In that respect I’d like to come back to the word censorship. You wisely claim that the fiercest censorship is the one the market imposes today. In 1958, during the Franco regime, it appeared there was no censorship, because abstraction wasn’t political and the government didn’t perceive a “dangerous” message in it. As a matter of fact it utilized it as propaganda to demonstrate an idea of the country more in keeping with the democracies of the rest of Europe.
WP: Art was much more autonomous at that time, one spoke of materials and of a series of elements typical of the artist. Curatorship based on concepts didn’t exist, the Venice Biennale functioned through national pavilions; that is, it didn’t select an artist with a particular sensibility but chose a country’s quota instead. Therefore, participating in that biennale in the Spanish or the French pavilion had a much more political connotation. Now, on the other hand, it doesn’t matter where an artist may be from, providing he or she responds to a specific reality. That compromised the way of seeing art; its function or its role was that of representing a country or a certain politics and not a specific form or a criterion of artistic language. What happens today when they invite you to the Venice Biennale? They invite you to a form or to a specific language, in principle. I’m expressing it in this way, even though it’s not so nice.
RL: But you’ll agree with me that other types of censorship exist; what’s more, it seems to suddenly re-emerge with greater strength. I’m thinking of the Museu de Arte de São Paulo (MASP), where they wanted to censor the exhibition Histories of Sexuality. And even in Cuba, with the work of artists like Tania Bruguera, who’s been detained for wanting to show a work in public space. I suppose your work would be close to the position of Tàpies and other artists regarding that relationship they called symbiosis.
WP: A very similar situation of censorship existed in the late fifties in Cuba in connection with the abstraction of the Los Once2 group. Abstraction was seen as a highly political movement because it was an evasion of this reality; it was a response to a really complex social situation.
As for Tania Bruguera, I haven’t been privy to any censorship in her case. I
was there when she showed her work El susurro de Tatlin #6 (versión para La Habana) (Tatlin’s Whisper #6 [Version for Havana]) (2009), with a microphone through which you were able to express your political opinions.3 This occurred as part of the 2009 Havana Biennial and I was among the public. There wasn’t any type of censorship. I don’t understand the media coverage of this work. Something altogether different was when Tania decided to exhibit the work in the public space of the Plaza de la Revolución without asking permission. Were that to be the case, I’d have to say that as artists we all have our works censored, because if I want to show my work now in the middle of Paris without asking permission, they’ll automatically say no. And so we artists would have a few of our works censored. There are always certain social and ethical norms. Something altogether different is the intentionality of artists when utilizing that kind of “Ai Wei Wei effect.” You perform a political or social action that doesn’t correspond to the agreed norm and that obviously appears in the press, and more headlines mean more fame, which, logically, means more monetary worth. I think it’s a very typical formula and it’s a far cry from the ethic of working as an artist. Even in economics, companies have anti-monopoly laws; art ought to have a few minimum laws, too. One thing is censoring a work and another is provoking a kind of media censorship. Personally, I can say I saw the work and that it was exhibited in an international public biennial with international press coverage. I think we must be quite clear when art is reflexive with a society, with a certain context, with the political, philosophical and economic situation; when art is questioning and critical. There’s a huge difference between art and socialist realism, which serves concrete interests with certain forms or certain complaisant aesthetics. This kind of capitalist realism also seems propagandistic to me.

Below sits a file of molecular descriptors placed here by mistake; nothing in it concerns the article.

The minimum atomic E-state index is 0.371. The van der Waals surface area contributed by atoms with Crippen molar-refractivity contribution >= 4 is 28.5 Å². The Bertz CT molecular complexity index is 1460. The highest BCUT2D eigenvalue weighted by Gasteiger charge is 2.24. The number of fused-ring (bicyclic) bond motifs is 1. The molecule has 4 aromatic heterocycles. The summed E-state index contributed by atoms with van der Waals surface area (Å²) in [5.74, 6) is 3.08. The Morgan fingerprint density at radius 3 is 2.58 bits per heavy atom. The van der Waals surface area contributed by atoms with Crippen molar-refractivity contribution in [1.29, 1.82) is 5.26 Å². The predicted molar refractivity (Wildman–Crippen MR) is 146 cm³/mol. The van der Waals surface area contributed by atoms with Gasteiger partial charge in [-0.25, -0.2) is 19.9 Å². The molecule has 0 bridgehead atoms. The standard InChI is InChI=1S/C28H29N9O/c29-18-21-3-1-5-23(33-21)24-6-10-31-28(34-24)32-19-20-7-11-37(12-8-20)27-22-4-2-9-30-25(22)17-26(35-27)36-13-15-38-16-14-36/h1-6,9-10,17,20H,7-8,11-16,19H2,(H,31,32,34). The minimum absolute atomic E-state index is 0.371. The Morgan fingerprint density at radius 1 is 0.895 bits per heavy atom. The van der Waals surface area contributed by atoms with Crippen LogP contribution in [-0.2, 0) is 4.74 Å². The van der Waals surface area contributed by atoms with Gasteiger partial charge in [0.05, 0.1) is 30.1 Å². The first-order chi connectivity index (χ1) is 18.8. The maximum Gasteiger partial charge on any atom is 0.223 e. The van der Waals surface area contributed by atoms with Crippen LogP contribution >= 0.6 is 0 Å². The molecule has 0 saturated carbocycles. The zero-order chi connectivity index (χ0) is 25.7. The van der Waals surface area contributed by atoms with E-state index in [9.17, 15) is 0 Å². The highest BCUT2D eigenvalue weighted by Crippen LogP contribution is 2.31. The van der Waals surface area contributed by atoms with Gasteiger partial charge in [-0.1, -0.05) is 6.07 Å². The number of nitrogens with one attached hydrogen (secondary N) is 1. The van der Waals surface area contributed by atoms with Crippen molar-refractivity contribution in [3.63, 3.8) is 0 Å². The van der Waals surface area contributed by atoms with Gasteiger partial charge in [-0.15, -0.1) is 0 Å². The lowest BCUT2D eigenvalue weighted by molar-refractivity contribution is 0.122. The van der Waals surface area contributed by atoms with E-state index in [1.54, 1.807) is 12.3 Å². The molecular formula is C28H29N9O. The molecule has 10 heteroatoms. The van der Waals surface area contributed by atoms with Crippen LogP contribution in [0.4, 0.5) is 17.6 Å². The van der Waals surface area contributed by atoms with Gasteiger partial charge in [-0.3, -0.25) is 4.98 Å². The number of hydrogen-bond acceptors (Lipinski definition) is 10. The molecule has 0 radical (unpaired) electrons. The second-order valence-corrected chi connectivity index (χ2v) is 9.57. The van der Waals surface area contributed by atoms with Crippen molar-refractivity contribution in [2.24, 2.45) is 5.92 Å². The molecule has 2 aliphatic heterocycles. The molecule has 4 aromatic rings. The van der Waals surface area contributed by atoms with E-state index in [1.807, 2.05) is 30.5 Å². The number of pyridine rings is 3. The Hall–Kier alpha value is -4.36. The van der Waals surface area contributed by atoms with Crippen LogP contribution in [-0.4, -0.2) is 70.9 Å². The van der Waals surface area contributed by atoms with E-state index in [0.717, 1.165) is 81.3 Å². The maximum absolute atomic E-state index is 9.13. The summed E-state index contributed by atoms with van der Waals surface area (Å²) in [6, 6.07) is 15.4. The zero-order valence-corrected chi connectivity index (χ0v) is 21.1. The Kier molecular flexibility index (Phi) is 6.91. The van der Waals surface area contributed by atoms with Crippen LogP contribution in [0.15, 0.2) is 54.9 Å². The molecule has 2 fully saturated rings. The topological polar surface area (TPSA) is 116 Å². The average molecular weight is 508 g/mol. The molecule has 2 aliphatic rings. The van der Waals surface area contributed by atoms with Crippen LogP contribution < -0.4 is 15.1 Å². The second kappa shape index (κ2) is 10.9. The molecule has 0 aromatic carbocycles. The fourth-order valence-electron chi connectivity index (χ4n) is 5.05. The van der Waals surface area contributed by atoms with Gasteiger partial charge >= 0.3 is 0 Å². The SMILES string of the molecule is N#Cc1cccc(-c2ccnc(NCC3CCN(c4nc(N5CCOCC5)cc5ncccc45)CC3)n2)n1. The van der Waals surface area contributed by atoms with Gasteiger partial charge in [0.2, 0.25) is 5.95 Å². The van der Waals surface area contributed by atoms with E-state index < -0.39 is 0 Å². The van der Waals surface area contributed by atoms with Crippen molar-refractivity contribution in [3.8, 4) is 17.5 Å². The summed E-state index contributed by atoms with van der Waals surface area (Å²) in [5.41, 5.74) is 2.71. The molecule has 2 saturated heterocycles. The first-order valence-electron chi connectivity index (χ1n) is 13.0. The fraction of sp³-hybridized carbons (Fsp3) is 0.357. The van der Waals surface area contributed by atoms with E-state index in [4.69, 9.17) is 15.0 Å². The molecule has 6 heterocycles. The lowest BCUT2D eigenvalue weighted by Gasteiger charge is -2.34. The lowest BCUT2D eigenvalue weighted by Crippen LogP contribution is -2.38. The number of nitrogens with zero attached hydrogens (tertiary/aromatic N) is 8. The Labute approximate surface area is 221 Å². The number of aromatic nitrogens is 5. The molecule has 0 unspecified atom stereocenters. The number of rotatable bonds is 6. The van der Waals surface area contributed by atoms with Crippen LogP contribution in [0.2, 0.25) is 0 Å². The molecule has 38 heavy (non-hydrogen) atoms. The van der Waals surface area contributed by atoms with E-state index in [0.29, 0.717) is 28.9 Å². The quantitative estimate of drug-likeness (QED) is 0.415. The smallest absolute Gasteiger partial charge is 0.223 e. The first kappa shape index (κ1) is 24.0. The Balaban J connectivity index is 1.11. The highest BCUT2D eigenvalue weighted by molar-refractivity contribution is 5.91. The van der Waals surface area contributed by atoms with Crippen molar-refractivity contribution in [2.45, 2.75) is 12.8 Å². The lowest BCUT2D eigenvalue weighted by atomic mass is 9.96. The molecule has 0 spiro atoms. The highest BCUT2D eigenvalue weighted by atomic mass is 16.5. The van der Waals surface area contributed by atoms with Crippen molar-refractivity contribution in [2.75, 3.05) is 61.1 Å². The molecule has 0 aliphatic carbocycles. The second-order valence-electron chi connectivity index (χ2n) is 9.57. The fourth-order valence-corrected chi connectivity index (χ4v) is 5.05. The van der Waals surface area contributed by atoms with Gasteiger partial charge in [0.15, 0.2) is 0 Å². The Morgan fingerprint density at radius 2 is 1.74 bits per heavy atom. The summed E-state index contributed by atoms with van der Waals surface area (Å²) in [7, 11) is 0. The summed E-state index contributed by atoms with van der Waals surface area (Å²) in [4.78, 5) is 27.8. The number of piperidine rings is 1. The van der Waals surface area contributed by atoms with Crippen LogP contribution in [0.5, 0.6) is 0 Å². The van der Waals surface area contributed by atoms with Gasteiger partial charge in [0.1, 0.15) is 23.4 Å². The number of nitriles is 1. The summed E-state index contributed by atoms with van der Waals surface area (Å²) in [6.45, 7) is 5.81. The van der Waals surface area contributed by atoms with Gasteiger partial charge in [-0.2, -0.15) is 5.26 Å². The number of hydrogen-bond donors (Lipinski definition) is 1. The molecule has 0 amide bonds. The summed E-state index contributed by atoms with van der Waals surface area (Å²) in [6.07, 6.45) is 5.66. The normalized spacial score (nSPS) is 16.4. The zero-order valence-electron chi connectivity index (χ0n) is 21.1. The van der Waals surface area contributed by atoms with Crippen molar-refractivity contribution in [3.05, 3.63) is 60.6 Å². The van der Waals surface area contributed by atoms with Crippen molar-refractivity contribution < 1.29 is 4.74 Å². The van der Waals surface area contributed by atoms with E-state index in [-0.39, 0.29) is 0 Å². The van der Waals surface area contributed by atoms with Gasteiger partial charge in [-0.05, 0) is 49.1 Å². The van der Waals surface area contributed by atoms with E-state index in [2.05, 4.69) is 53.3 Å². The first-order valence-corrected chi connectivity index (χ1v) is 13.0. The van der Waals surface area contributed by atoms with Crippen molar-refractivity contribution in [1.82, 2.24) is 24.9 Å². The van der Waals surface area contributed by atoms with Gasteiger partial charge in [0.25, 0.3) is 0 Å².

I come back to the idea that we would have to differentiate between what is art and what is craft, between what is art and what is propaganda. I think we must be clear about these definitions in this era in which information ceases to be specialized and turns into a kind of “Instagram fashion.” I think that it’s poles apart from artists like the ones you were telling me about, artists like Tàpies who were in a situation of dictatorship which directly affected their persona. It cannot be compared to the kind of spectacle we’re experiencing nowadays and which doesn’t have anything at all to do with the seriousness of such complex situations. It’s the game of exoticism, of “what I want as a Western buyer and what I want them to sell me as global tourism.”
RL: I’d like to talk now about your participation in the Cuban Pavilion at the 2017 Venice Biennale with the work One Million Dollars (2002), which is about the prostitution of the market. Tell me about the invitation to this pavilion and the realization of this piece.
WP: It’s a piece I produced, I think, in 2002. Sure enough, it’s talking about